On the SA side, no argument, particularly with flex tracks, but that is general information and a plot is not necessarily beneficial, and an ERC gives all the info that is needed, with or without chicken scratches. It is only mandatory when it is mandatory, other times merely operator prudence/risk management per their zen and karma status... The SA side is in relation to other tracks, not your own, I would be amazed if your own navigation confidence is enhanced by what is effectively cave paintings in the age of moving maps & GPS. Having opined that, the navigation problem is hardly great other than in details of accuracy... if you cross the ditch on heading & time, you probably are going to hit land on the other side, not within RMP standards, but the likelihood of a plotting chart saving the day when the data came from a company route or other source other than manual entry (flex track etc) is low. In the case of manual entry, the cross reference of track/dist and total distance is more effective than plotting a possibly incorrect position on a parchment for posterity.

Just curious; how long is it going to take any competent or half way competent crew to reconstruct a position on a Jepp ERC from the flight plan if in the middle of the day (night is easier...) if all INS/GPS fall over? I would think that most crews are aware that they were on/off track ahead/behind FPL WPT time/fuel at any given time in the cruise. From that, the current estimated position is readily obtainable, with/without a prayer wheel/Calc/Ipad/Iphone etc.

A procedure that mitigates risk without unintended consequences may be justifiable. A procedure that exists as a hangover of a bygone era that does not have a practical benefit is of questionable gain. Do your chicken scratches make you feel safer or actually be safer? In your procedures, is the chart cross checked from an independent source of data to ensure that no GNE exists? Cross checking is a fundamental necessity, but does not necessarily require a pictorial representation to be accomplished, indeed the double handling of the chart may increase opportunity for error or complacency, dependent on the practice employed.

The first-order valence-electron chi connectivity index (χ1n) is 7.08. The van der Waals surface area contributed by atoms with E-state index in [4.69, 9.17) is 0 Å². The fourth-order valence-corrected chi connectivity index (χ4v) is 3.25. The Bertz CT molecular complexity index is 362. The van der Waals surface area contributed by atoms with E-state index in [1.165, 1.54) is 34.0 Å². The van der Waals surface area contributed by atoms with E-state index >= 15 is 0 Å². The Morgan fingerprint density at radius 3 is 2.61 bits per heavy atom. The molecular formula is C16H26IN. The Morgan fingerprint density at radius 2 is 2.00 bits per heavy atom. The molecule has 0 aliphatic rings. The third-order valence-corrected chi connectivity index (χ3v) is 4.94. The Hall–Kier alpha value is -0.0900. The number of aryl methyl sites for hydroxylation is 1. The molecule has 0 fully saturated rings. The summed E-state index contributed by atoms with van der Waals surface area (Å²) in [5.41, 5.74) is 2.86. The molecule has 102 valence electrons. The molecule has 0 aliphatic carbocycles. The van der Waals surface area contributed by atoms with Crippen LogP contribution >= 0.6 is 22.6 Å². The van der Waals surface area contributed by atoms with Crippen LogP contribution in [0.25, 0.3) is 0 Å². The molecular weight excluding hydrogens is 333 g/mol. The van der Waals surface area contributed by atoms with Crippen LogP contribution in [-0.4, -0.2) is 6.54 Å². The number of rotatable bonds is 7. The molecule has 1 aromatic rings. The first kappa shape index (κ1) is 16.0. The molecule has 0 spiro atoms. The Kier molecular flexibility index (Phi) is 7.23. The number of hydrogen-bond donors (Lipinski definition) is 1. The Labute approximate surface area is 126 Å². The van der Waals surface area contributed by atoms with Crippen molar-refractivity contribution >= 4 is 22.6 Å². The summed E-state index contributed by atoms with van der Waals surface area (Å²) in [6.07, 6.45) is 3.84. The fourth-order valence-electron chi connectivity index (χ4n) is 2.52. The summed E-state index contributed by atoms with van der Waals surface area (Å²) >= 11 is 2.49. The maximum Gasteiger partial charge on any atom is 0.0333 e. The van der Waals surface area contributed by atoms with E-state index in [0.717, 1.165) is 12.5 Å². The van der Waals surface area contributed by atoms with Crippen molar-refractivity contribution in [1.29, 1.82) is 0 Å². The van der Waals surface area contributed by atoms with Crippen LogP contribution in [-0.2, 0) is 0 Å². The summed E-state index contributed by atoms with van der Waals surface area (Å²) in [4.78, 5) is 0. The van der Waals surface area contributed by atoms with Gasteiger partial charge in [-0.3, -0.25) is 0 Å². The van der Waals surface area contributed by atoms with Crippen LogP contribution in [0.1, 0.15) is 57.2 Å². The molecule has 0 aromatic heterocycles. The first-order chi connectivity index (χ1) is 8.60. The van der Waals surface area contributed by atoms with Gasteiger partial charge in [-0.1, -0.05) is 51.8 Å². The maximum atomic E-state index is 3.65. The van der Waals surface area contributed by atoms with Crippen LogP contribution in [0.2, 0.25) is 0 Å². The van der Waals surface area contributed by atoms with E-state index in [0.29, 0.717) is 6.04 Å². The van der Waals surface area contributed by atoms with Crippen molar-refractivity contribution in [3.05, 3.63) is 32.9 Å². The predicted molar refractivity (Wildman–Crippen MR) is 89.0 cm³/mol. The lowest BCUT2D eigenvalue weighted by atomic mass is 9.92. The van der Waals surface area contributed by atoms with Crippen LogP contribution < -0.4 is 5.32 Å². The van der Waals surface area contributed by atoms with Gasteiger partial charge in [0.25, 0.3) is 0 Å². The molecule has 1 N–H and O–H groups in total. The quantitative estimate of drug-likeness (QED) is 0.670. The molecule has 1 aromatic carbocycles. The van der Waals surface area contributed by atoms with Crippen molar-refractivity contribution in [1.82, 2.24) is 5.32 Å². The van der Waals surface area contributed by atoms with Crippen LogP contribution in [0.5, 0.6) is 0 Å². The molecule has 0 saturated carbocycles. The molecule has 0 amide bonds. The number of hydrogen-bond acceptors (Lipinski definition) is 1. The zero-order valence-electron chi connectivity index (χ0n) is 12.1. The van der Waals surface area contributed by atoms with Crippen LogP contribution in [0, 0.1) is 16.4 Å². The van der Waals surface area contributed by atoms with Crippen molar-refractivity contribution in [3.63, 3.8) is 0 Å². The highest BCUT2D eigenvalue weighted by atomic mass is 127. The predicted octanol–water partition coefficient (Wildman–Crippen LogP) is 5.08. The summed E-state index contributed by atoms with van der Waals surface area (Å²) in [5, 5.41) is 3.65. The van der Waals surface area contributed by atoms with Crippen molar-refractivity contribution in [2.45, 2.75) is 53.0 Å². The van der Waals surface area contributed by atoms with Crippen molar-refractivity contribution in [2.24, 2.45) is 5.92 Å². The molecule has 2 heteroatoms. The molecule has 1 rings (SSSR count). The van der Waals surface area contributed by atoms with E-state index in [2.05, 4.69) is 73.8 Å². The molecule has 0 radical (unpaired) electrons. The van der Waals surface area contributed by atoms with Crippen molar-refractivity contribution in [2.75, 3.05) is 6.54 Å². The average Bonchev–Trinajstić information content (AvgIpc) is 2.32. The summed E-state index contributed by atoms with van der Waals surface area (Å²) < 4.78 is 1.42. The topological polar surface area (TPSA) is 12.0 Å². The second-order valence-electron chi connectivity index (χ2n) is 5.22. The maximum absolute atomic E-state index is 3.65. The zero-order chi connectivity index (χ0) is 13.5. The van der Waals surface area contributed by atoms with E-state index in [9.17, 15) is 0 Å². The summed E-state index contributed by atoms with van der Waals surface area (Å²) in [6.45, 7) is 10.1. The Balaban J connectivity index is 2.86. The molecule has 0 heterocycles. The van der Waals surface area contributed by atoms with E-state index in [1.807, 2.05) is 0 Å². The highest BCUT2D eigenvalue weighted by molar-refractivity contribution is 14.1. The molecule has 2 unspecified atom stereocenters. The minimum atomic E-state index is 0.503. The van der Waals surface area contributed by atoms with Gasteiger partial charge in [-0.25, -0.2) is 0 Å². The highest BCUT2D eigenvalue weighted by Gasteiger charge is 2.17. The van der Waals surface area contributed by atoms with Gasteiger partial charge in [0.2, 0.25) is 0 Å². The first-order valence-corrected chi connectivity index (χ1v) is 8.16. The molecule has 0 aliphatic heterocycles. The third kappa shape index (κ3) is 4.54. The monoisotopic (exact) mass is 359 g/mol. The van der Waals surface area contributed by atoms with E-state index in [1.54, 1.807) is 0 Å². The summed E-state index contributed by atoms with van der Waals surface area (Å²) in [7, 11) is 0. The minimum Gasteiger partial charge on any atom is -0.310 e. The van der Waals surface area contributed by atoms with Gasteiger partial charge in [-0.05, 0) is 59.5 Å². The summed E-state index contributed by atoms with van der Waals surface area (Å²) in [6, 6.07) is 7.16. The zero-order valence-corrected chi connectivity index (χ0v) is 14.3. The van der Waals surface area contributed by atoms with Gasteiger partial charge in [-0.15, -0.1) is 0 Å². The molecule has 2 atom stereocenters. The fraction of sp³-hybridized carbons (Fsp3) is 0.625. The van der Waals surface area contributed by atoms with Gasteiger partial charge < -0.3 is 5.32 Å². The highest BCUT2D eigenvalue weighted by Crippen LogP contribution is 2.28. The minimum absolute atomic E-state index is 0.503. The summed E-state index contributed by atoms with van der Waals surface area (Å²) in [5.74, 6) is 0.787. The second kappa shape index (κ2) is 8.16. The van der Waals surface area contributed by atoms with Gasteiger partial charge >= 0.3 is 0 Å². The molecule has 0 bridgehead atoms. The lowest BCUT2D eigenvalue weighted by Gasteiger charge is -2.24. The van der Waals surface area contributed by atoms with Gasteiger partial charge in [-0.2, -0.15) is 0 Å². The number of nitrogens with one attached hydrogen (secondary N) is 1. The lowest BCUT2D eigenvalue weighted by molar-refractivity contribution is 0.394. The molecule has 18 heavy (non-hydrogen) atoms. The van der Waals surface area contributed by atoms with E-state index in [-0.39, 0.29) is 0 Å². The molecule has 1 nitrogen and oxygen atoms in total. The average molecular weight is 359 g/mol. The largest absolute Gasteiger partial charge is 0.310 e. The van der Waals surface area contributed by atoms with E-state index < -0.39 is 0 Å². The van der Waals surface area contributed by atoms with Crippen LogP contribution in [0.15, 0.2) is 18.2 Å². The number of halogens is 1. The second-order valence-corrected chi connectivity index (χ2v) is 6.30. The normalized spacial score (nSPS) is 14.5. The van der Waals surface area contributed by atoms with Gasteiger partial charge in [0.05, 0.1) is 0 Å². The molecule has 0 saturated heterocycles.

(QFA carried plotting charts and plotting tools in a kit, for emergency use, and their implementation was proceduralised with particular failure events. NAT/Polar would be different again).

Last edited by fdr; 8th Jan 2013 at 04:54.
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Old 8th Jan 2013, 06:54   #56 (permalink)
 
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Quote:
(QFA carried plotting charts and plotting tools in a kit, for emergency use, and their implementation was proceduralised with particular failure events. NAT/Polar would be different again).
fdr,
Quite so, and I know of no case where the QF crew had to resort to the reversionary nav. envelope in the flight library.
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Old 8th Jan 2013, 09:33   #57 (permalink)
 
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Thanks Guys,

Any retired BA, Cathey Emirates guys etc who did a lot of this stuff care to comment on what their procedures were?

I do plan to use the chart next time I get a random route but that is not very often.